Residential Fixed Investment as a % of Total GDP:

Source: FRED | To Expand, Right-Click > "Open Link In New Tab"

Durable goods consumption has exploded as a percentage of GDP. Now, this level of durable goods consumption as a percentage of GDP will likely reverse back to the pre-COVID levels. When it does, the economy will experience serious downside pressure, but as long as the ratio is rising, the economy will have strong momentum. 

Durable Goods Consumption as a % of Total GDP:

Source: FRED | To Expand, Right-Click > "Open Link In New Tab"

If we aggregate these two very cyclical sectors, residential fixed investment, and durable goods consumption, we see strong growth relative to total GDP. 

It would be highly uncommon from a historical standpoint to see a major economic downturn without these two cyclical sectors softening relative to total GDP first. As a result, the US economy maintains strong cyclical momentum into the summer. 

Residential Fixed Investment + Durable Goods Consumption As A % of GDP:

Source: FRED | To Expand, Right-Click > "Open Link In New Tab"

While the economy clearly shows progress, the velocity of money declined in Q1 despite the strong momentum, which reminds us that the secular economic trends of worsening demographics and heavier debt burden are still a headwind. 

The velocity of money was expected to increase as the economy reopened. The economy was certainly more open in Q1 2021 than in Q2 2020, yet velocity did not increase. 

Velocity of Money:

Source: FRED | To Expand, Right-Click > "Open Link In New Tab"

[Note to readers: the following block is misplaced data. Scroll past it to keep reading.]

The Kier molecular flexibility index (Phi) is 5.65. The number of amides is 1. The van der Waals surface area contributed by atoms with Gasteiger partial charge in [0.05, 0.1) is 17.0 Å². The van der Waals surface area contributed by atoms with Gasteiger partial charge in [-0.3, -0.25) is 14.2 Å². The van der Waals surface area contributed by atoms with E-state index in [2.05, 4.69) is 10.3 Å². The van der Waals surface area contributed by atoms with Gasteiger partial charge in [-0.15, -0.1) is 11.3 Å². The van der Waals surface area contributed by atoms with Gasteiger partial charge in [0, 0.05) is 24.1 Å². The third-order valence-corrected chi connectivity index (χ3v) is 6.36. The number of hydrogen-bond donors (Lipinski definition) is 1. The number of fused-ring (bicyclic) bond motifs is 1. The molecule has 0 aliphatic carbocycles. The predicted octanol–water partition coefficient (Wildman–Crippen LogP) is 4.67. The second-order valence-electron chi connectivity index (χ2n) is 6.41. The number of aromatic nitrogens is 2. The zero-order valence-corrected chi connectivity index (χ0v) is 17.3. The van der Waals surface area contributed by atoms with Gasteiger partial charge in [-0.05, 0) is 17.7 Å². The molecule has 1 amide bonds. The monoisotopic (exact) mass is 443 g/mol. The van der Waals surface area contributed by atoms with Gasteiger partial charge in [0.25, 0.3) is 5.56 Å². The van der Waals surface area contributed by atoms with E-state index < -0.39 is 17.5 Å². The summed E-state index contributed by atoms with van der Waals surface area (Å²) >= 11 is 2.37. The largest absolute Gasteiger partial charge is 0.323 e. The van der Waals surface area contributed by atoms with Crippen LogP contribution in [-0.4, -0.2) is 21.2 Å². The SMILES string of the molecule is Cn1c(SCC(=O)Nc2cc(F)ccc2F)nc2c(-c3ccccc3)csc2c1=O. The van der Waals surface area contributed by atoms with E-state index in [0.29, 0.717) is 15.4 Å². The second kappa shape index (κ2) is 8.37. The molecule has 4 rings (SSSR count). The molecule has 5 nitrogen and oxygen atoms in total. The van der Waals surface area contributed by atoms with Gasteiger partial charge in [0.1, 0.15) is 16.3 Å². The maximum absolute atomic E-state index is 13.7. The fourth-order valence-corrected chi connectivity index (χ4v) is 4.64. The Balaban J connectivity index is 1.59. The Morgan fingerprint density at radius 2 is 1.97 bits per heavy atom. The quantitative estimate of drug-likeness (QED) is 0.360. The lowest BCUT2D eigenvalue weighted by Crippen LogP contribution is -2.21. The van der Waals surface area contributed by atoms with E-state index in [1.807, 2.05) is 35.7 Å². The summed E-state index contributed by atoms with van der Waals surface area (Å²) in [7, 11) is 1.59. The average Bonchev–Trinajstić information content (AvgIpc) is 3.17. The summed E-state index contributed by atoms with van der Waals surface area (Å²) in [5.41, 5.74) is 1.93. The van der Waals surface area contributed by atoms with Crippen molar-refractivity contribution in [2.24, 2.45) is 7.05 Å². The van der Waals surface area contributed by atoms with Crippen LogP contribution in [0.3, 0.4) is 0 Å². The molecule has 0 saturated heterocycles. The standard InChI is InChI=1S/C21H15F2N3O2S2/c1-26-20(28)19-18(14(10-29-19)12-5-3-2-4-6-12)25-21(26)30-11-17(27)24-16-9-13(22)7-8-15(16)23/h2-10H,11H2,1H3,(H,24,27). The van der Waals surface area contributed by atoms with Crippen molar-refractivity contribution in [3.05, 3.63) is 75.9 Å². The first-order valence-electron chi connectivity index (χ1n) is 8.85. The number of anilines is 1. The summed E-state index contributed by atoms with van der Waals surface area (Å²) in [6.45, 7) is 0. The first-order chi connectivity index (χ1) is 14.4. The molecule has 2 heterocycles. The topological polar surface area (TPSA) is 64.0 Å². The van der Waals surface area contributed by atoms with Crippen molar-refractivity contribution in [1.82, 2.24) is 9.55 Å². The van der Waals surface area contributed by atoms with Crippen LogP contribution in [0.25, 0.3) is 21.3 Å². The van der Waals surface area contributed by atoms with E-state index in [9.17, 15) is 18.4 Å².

Persistently low velocity tells us that the cyclical upturn in the economy will be short-lived. 

As investors, we are tasked with balancing the long-term (secular) trends with the short-term (cyclical) trends. 

At times like today, the economy can have cyclical momentum within a secular downturn. 

It is important to increase exposure to cyclical and pro-growth assets like stocks and commodities during cyclical upturns in the economy from an asset allocation perspective. 

Investors must keep a close eye on the cyclical trends in the economy because cyclical trends always give way to secular trends. In the near future, cyclical economic momentum will turn down and once again align with the downward secular trends. At this point, an asset allocation pivot would be necessary. 

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If you are looking for regular updates on the short-term cyclical trends in the economy, as well as asset class preferences, consider subscribing to our monthly Cyclical Leading Indicators report. 

One time per month, for an extremely low price of only $12.99/mo, we outline the most important cyclical leading indicators of the economy and review asset class preferences in the context of equities, fixed income, precious metals, and commodities. 

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We also publish a quarterly presentation covering both long-term (secular) economic trends as well as short-term (cyclical) economic trends and the resulting impact on asset prices such as equities, fixed income, gold, and more. 

For more information on the EPB Quarterly Presentation & Outlook product, click here.